DNA repair is expected to be a modulator of underlying mutation rates, however the major factors affecting the distribution of DNA repair pathways have not been determined. The Proteomic Constraint theory proposes that mutation rates are inversely proportional to the amount of heredity information contained in a genome, which is effectively the proteome. Thus, organisms with larger proteomes are expected to possess more efficient DNA repair. We show that an important factor influencing the presence or absence of four DNA repair genes mutM, mutY, mutL, and mutS is indeed the size of the bacterial proteome. This is true both of intracellular and other bacteria. In addition, the relationship of DNA repair to genome GC content was examined. In principle, if a DNA repair pathway is biased in the types of mutations it corrects, this may alter the genome GC content. The presence of the mismatch repair genes mutL and mutS was not correlated with genome GC content, consistent with their involvement in an unbiased DNA repair pathway. In contrast, the presence of the base excision repair genes mutM and mutY, whose products both correct GC → AT mutations, was positively correlated with genome GC content, consistent with their biased repair mechanism. Phylogenetic analysis however indicates that the relationship between the presence of mutM and mutY genes and genome GC content is not a simple one.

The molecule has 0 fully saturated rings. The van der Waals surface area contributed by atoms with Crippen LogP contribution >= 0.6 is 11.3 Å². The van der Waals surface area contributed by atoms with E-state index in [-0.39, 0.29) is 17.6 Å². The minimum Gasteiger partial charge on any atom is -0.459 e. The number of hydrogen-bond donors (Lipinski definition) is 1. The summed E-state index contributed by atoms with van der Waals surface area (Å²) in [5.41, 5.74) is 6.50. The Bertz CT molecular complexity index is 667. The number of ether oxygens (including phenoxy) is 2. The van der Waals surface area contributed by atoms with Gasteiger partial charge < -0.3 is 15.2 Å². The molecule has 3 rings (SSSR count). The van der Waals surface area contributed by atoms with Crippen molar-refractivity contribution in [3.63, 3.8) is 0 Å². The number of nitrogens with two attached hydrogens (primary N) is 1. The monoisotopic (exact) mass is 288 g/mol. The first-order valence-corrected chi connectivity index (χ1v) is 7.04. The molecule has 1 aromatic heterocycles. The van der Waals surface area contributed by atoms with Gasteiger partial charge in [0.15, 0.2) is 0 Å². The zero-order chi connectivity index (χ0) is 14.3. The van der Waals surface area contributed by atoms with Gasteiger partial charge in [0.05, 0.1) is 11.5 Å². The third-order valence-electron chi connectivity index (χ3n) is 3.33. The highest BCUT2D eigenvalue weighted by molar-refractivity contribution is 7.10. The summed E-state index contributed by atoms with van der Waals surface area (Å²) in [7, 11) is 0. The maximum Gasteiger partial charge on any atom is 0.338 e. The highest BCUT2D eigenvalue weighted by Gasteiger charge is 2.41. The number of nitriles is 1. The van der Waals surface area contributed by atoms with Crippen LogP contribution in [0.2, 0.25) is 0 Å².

Keywords: AT bias; DNA repair; bacterial genome; proteome size.